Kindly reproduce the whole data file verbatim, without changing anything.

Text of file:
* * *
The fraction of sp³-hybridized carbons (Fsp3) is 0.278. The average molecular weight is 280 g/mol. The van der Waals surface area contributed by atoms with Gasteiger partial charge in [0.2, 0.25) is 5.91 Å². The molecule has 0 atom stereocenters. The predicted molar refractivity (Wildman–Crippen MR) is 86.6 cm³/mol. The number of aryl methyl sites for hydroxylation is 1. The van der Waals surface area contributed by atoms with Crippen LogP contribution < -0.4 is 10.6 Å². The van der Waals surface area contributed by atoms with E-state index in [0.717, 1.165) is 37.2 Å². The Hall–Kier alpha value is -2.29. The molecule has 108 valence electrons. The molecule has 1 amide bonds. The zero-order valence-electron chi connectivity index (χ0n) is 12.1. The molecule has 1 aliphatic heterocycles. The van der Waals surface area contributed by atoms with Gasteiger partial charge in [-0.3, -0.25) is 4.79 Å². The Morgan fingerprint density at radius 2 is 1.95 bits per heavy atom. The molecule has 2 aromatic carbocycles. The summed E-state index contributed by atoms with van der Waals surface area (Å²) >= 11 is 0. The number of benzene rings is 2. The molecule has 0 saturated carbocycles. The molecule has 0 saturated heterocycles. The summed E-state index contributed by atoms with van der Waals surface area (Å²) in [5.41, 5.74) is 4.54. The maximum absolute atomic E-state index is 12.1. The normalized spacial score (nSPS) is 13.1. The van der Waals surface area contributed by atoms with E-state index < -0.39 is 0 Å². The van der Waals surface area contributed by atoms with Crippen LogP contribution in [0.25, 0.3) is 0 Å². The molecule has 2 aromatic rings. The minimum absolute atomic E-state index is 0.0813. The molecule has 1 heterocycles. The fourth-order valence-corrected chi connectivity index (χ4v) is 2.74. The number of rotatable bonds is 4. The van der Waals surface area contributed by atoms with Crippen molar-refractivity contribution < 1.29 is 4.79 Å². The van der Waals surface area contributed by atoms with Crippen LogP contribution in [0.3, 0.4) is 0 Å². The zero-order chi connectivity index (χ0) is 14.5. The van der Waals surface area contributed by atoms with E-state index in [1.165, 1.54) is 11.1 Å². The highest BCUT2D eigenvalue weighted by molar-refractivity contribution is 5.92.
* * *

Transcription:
The fraction of sp³-hybridized carbons (Fsp3) is 0.278. The average molecular weight is 280 g/mol. The van der Waals surface area contributed by atoms with Gasteiger partial charge in [0.2, 0.25) is 5.91 Å². The molecule has 0 atom stereocenters. The predicted molar refractivity (Wildman–Crippen MR) is 86.6 cm³/mol. The number of aryl methyl sites for hydroxylation is 1. The van der Waals surface area contributed by atoms with Crippen LogP contribution < -0.4 is 10.6 Å². The van der Waals surface area contributed by atoms with E-state index in [0.717, 1.165) is 37.2 Å². The Hall–Kier alpha value is -2.29. The molecule has 108 valence electrons. The molecule has 1 amide bonds. The zero-order valence-electron chi connectivity index (χ0n) is 12.1. The molecule has 1 aliphatic heterocycles. The van der Waals surface area contributed by atoms with Gasteiger partial charge in [-0.3, -0.25) is 4.79 Å². The Morgan fingerprint density at radius 2 is 1.95 bits per heavy atom. The molecule has 2 aromatic carbocycles. The summed E-state index contributed by atoms with van der Waals surface area (Å²) >= 11 is 0. The number of benzene rings is 2. The molecule has 0 saturated carbocycles. The molecule has 0 saturated heterocycles. The summed E-state index contributed by atoms with van der Waals surface area (Å²) in [5.41, 5.74) is 4.54. The maximum absolute atomic E-state index is 12.1. The normalized spacial score (nSPS) is 13.1. The van der Waals surface area contributed by atoms with E-state index < -0.39 is 0 Å². The van der Waals surface area contributed by atoms with Crippen LogP contribution in [0.25, 0.3) is 0 Å². The molecule has 2 aromatic rings. The minimum absolute atomic E-state index is 0.0813. The molecule has 1 heterocycles. The fourth-order valence-corrected chi connectivity index (χ4v) is 2.74. The number of rotatable bonds is 4. The van der Waals surface area contributed by atoms with Crippen molar-refractivity contribution < 1.29 is 4.79 Å². The van der Waals surface area contributed by atoms with Crippen LogP contribution in [0.3, 0.4) is 0 Å². The zero-order chi connectivity index (χ0) is 14.5. The van der Waals surface area contributed by atoms with E-state index in [1.165, 1.54) is 11.1 Å². The highest BCUT2D eigenvalue weighted by molar-refractivity contribution is 5.92.